4. Identifying ash trees - Many customers have questions about protecting their trees from emerald ash borer. But before talking about treatments, they first need to determine if their tree really is an ash. The Nebraska Forest Service has developed an excellent pictorial guide to aid the industry and clients in identifying ash.
Remember, treatment is not recommended until EAB is confirmed within 15 miles of a customer's location.
Ash Tree Identification Guide, Nebraska Forest Service
5. Oak wilt and mulch. With oak wilt currently found in counties along the Missouri river, questions have been asked if wood mulch from chipped oak trees placed around oak trees could spread the disease. A similar question relates to the use of compost in which infected oak wood was placed. The answer is the risk is extremely low to almost zero. The only disease known to possibly spread via wood mulch is verticillium wilt.
6. Squirrel damage - Squirrels may damage trees during winter and spring by stripping bark or clipping off twigs to access sap for moisture. They may also feed on tree buds. Occasionally, tree squirrels gnaw on decks, porches, fences, and other objects; most likely for marking territory. While trees can withstand quite a bit of squirrel damage, the wounds may lead to other issues or stress. If a tree needs protection, metal collars can be installed around the trunks of shade trees; or polybutene-based repellents may be applied to help reduce squirrel damage. To prevent tree damage from the repellent itself, be sure to follow label directions for application. For structural gnawing, use a physical barrier such as metal flashing. If this is not an option, commercial repellents may be effective. Apply the repellent on the marks and to a 12-inch radius around the gnawed area; and repeat as necessary.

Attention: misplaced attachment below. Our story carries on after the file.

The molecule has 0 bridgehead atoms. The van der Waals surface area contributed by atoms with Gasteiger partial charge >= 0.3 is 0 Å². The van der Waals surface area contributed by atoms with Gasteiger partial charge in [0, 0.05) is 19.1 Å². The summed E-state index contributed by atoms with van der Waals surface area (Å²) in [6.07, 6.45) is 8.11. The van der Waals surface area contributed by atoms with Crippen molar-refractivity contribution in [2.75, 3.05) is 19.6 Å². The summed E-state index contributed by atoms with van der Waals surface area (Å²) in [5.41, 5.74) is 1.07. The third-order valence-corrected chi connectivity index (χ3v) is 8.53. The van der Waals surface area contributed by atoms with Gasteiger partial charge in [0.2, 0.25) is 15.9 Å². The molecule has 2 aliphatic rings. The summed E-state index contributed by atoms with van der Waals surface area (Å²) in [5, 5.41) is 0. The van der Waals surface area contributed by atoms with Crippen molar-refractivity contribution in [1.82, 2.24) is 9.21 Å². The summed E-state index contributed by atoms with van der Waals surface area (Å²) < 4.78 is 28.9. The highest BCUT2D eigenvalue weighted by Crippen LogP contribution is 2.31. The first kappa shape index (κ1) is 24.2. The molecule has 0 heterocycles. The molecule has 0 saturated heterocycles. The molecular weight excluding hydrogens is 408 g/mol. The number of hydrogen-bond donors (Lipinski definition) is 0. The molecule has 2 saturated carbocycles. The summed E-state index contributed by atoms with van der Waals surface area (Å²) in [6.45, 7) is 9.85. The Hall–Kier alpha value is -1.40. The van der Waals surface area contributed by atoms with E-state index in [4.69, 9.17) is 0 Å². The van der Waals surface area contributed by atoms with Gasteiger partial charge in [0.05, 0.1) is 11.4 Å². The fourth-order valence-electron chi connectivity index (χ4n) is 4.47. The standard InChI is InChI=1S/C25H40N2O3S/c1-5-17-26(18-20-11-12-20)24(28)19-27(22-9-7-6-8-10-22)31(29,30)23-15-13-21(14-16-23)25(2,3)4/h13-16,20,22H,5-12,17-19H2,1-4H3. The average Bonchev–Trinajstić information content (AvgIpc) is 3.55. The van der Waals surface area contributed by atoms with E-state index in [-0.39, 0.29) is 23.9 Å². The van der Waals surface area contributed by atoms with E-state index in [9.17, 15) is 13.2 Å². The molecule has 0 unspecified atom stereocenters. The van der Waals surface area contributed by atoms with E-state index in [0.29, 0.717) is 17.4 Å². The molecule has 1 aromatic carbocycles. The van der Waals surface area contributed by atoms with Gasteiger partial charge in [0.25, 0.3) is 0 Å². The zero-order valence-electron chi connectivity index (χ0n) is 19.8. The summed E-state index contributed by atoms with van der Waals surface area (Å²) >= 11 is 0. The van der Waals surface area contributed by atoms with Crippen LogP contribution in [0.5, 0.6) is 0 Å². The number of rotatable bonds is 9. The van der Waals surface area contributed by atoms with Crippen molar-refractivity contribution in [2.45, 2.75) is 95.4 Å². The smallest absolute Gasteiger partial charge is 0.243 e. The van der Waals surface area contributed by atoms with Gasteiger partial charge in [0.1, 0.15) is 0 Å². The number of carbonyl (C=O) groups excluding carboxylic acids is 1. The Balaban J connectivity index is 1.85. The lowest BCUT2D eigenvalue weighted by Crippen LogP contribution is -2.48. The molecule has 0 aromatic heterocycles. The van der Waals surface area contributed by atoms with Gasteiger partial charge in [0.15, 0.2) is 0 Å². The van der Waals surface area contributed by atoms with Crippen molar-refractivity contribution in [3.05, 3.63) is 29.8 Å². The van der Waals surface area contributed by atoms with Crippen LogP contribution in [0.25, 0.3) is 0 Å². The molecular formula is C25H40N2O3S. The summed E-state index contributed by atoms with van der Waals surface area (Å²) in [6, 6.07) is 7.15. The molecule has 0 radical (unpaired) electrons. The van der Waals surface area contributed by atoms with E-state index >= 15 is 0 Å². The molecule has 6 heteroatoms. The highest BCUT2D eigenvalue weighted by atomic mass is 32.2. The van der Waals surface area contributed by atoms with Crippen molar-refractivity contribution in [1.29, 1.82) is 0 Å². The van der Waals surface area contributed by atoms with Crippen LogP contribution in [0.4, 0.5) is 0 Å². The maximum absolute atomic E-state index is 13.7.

7. Winter desiccation injury on evergreens occurs when green foliage loses moisture faster than it can be replaced by roots from frozen soil. Injury is typical on the south or southwest sides of a tree or shrub and fairly uniform, i.e. one inch of the tip of every needle has turned brown. Plants growing near pavement or the south side of light colored or brick homes are often most susceptible. Correct summer and fall watering is most important to preventing winter dessication. If needed, winter watering can be used. Only water when the soil is not frozen and air temperatures are above 40 degrees F. Apply water at mid-day so it has time to percolate into soil before colder nighttime temperatures and freezing may occur. The application of anti-transpirants, like Wilt-pruf, when air temperatures are above 45 degrees F. can help reduce dessication damage. Label directions need to be followed closely.
8. Winter watering of trees and shrubs will be beneficial this year if warm winter temperatures and a lack of precipitation continue. The priority for watering is young plants first - those planted in the last year and especially those planted this past fall, and then evergreens, especially those growing in exposed locations and near the south sides of buildings. When watering, the soil should not be frozen and air temperatures need to be above 45 degrees. Irrigation should take place early enough in the day for moisture to soak into the soil to avoid ice forming over or around plants overnight. Water just enough to moisten the soil six to eight inches deep. One or two irrigations during winter should suffice. If conditions remain warm and dry through winter and into spring, it will be critical to begin irrigation as soon as soils thaw this spring.